Impressionism & Expressionism
Impressionism & Expressionism
In art there are many different movements and time periods in which to immerse oneself and study. In such movements, one may come to the conclusion that often times, one art movement begets another-either as a way to reinvent that era as in the Renaissance touching upon classic Greek and Roman sculpture or in the case of Impressionism doing away with that classical canon for something new. This paper will discuss and compare two artists: Vincent van Gogh and Max Beckmann.
Beckmann’s painting Still Life with Three Skulls is directly influenced by van Gogh’s painting Skull (although skulls are a practice in the painting world and many such paintings exist in various eras). Van Gogh was an Impressionist. This means that he followed a school of thought that allowed for certain elements of the painting life to be directly involved in his work. Such a practice is shown in Skull (c1887). While the Paris school of thought was greatly involved with staying with that classical canon of beauty and representation of life this painting goes beyond those practiced boundaries.
The skull, albeit certainly a good representation of a skull has certain characteristics that were not the standard for painting human anatomy for example, the outlines and other lines of the skull are wavy something which classical beauty in the Paris School would not allow. Max Beckmann’s painting Still Life with Three Skulls (c1945) goes a step beyond van Gogh’s impressionistic painting and gives these three skulls the bare minimum of definition through the use of lines.
Not only are Beckmann’s lines wavy but they are also thick and not constitutional to the form of a typical skull. Another way in which van Gogh’s skull can be considered impressionistic is his use of shading. While classical shading portends to the subtleties of an object’s bends and breaks, van Gogh’s shading is an onslaught of thick color that seems to be placed in the correct places but which gives the viewer more of a feel of texture and not necessarily a feel for the bends and breaks of the skull.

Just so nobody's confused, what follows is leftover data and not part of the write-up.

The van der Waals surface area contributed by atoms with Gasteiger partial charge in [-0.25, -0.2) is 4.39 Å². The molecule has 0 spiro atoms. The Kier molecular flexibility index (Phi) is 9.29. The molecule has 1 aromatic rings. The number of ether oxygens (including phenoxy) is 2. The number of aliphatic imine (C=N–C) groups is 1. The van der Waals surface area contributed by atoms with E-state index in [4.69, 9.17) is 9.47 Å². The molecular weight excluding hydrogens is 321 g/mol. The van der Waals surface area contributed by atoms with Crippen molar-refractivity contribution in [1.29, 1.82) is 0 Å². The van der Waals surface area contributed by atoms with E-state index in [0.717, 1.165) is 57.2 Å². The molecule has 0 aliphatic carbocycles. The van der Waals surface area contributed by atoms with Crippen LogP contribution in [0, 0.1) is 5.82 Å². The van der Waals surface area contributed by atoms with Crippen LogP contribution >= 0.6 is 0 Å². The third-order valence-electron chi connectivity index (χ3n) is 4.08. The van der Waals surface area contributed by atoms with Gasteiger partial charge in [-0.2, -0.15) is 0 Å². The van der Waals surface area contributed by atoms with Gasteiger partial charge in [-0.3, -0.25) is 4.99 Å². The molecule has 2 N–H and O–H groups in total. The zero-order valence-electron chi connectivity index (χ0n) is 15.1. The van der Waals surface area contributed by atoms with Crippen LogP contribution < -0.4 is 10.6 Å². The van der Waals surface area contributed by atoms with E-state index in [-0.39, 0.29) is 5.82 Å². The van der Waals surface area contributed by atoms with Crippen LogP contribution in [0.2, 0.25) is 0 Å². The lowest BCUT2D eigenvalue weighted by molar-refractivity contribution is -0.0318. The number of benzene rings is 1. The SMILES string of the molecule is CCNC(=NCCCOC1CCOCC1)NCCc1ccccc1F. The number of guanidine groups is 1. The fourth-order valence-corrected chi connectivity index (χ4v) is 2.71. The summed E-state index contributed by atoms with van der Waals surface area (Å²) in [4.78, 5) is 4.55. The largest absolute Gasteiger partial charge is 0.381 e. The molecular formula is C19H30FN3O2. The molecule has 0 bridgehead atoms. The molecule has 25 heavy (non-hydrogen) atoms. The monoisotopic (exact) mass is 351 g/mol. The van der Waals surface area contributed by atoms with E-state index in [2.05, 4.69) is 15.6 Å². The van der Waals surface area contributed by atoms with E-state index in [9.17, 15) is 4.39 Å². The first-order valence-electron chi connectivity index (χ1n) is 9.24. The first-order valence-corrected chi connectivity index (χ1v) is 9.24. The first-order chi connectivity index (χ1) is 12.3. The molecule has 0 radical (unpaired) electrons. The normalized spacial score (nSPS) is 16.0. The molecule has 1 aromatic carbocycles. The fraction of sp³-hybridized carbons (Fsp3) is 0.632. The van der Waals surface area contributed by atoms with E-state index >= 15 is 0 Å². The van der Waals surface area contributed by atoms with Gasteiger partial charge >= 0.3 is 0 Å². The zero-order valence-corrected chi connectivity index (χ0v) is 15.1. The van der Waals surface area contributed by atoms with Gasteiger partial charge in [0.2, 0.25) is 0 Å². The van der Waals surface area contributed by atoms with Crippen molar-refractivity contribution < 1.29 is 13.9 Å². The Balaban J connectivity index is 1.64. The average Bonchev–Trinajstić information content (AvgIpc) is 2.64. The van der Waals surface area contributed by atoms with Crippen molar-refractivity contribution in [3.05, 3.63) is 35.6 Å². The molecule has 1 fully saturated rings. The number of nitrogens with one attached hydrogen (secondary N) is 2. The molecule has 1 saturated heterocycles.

In Beckmann’s painting as well, shading seems to be a formality best left to the classical artists. Beckmann’s shading is done in thick lines and exaggerated forms. His highlights as well give the viewer a striking contrast in the shape of the skulls. Since the skull is a metaphor for death another aspect of these paintings may be examined. Van Gogh’s skull gives a burst of highlighting color around its form which may make the viewer feel a certain boom with the presence of the skull – as though it had just manifested from thin air onto the canvas.
This startling affect is done in Beckmann’s painting as well. He has his three skulls surrounded by different objects: chief among which are playing cards (also the candle on the left of the painting is blown out). These items manifest the image of death to the viewer. Meaning perhaps life is a gamble, life is short (the candle which may be a reference to Shakespeare’s Hamlet when he says Out out brief candle). In any instance, either painting portends to death by the mere fact of the presence of the skull no matter in what aspect of art that skull is painted.
University/College: University of Arkansas System
Type of paper: Thesis/Dissertation Chapter
Date: 25 September 2016
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